Marijuana Industry Influences Denver's Real Estate Recovery

New report from CBRE analyzes marijuana legalization’s early impact on industrial and retail markets

​​DENVER (Oct. 19, 2015) – The marijuana industry influenced Denver’s real estate recovery, accounting for 35.8 percent of total net absorption in industrial space between 2009 and 2014, according to a new research report from CBRE Group, Inc. This new growth industry helped boost industrial fundamentals, decreasing vacancy, lifting absorption and raising rental rates. The marijuana industry also had a positive impact on the retail sector.

“When the medical marijuana market took off in 2009 and the recreational market followed in 2012, it created huge initial demand for industrial space in Denver—growers could not get to market fast enough,” said Paul Kluck, first vice president, CBRE Industrial Services. “The marijuana industry certainly jump-started Denver’s industrial sector recovery and provided other industries, like food/beverage and construction, with the time they needed to fully recover, creating the diverse industrial climate we have in our region today.”

The marijuana industry accounts for at least 3.7 million sq. ft. of occupied industrial space in Denver, or approximately 2.6 percent of the existing warehouse footprint. Since marijuana cultivation is limited to industrial-zoned areas, only 3.1 percent of the land, or 3,038 acres, in Denver County is zoned for marijuana cultivation. The large majority (90.9 percent) of marijuana cultivation in Denver is centralized in four submarkets: Airport/Montbello, Central, North Central and Southwest. The highest concentration is found in the Central submarket where one in 11 industrial buildings are used for marijuana cultivation.

Marijuana growers gravitate toward underutilized Class B and C warehouse space, which has helped drive demand, particularly for aging product. In the top four marijuana cultivation submarkets, direct vacancy in Class B and C warehouse space decreased from 7.9 percent in Q1 2010 to 2.0 percent in Q2 2015. During the same time period, average asking lease rates for lower-class warehouse space in key cultivation submarkets spiked 56 percent from $4.06 to $6.34 per sq. ft. triple net. Sale prices for suitable space have risen in a similar fashion. While traditionally used warehouse space sold for around $40-$50 per sq. ft. in 2014, marijuana investors paid upwards of $80 per sq. ft. While the marijuana industry is not fully responsible for the changes in industrial fundamentals, it has contributed.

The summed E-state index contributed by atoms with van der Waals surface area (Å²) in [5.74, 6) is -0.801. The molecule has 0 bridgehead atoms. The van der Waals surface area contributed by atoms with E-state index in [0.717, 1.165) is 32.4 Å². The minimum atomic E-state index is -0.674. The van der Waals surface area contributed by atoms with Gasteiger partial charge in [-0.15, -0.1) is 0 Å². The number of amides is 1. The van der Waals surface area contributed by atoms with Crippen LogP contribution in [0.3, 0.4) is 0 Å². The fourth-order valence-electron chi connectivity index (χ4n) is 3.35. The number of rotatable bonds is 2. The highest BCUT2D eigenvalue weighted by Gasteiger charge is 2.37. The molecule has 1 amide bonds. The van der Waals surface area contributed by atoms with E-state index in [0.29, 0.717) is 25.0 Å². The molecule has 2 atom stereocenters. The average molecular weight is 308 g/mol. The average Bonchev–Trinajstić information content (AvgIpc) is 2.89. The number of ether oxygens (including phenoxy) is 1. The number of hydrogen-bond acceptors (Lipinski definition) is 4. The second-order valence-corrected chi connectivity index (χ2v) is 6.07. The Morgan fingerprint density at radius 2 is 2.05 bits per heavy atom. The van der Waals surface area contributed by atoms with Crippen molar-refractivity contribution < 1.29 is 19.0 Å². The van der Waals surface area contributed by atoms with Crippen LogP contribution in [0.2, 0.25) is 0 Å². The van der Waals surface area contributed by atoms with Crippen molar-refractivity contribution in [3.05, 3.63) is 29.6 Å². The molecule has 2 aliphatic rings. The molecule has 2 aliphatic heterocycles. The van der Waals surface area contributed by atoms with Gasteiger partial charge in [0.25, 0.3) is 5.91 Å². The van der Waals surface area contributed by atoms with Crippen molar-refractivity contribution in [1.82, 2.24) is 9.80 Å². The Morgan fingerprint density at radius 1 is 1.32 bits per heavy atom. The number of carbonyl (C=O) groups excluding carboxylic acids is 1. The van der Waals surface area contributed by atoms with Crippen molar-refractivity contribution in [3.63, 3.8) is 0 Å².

The marijuana industry has also impacted Denver retail fundamentals as dispensaries absorb space in the market. According to the Colorado Department of Revenue, there are 214 unique marijuana retail addresses in Denver alone—surpassing the number of licensed liquor stores by five percent. Similar to industrial tenants, marijuana retail tenants tend to absorb Class B and C space.

“Medical marijuana dispensaries were a bright spot during the recession because they leased a number of vacant store fronts in less desirable locations,” said Jessica Ostermick, director, research and analysis, CBRE.

As is the case with many young industries, marijuana growers and dispensaries face several challenges to their growth. Financing is one of the largest obstacles, as marijuana businesses are not legally able to secure bank loans and institutional capital is not yet an option. The industry also has significant overhead costs related to heavy power provisions for sizeable HVAC systems and high-intensity lighting. Colorado’s largest electricity provider, Xcel Energy, estimates that one in every 200 watts of energy it sells goes to marijuana growing.

“The marijuana industry looks very different today versus even three years ago,” said Mr. Kluck. “Many of the growers who initially rushed to be the first to market have left the industry. Those still operating are savvy businessmen and businesswomen who are serious about improving their operations on a daily basis.”

“The young industry will evolve in Denver, as will its impact on the industrial and retail sectors, but the boost to market fundaments is expected to be long lasting,” said Ms. Ostermick.

About CBRE Group, Inc.
CBRE Group, Inc. (NYSE:CBG), a Fortune 500 and S&P 500 company headquartered in Los Angeles, is the world’s largest commercial real estate services and investment firm (in terms of 2014 revenue). The Company has more than 70,000 employees (excluding affiliates), and serves real estate owners, investors and occupiers through more than 400 offices (excluding affiliates) worldwide. CBRE offers strategic advice and execution for property sales and leasing; corporate services; property, facilities and project management; mortgage banking; appraisal and valuation; development services; investment management; and research and consulting. Please visit our website at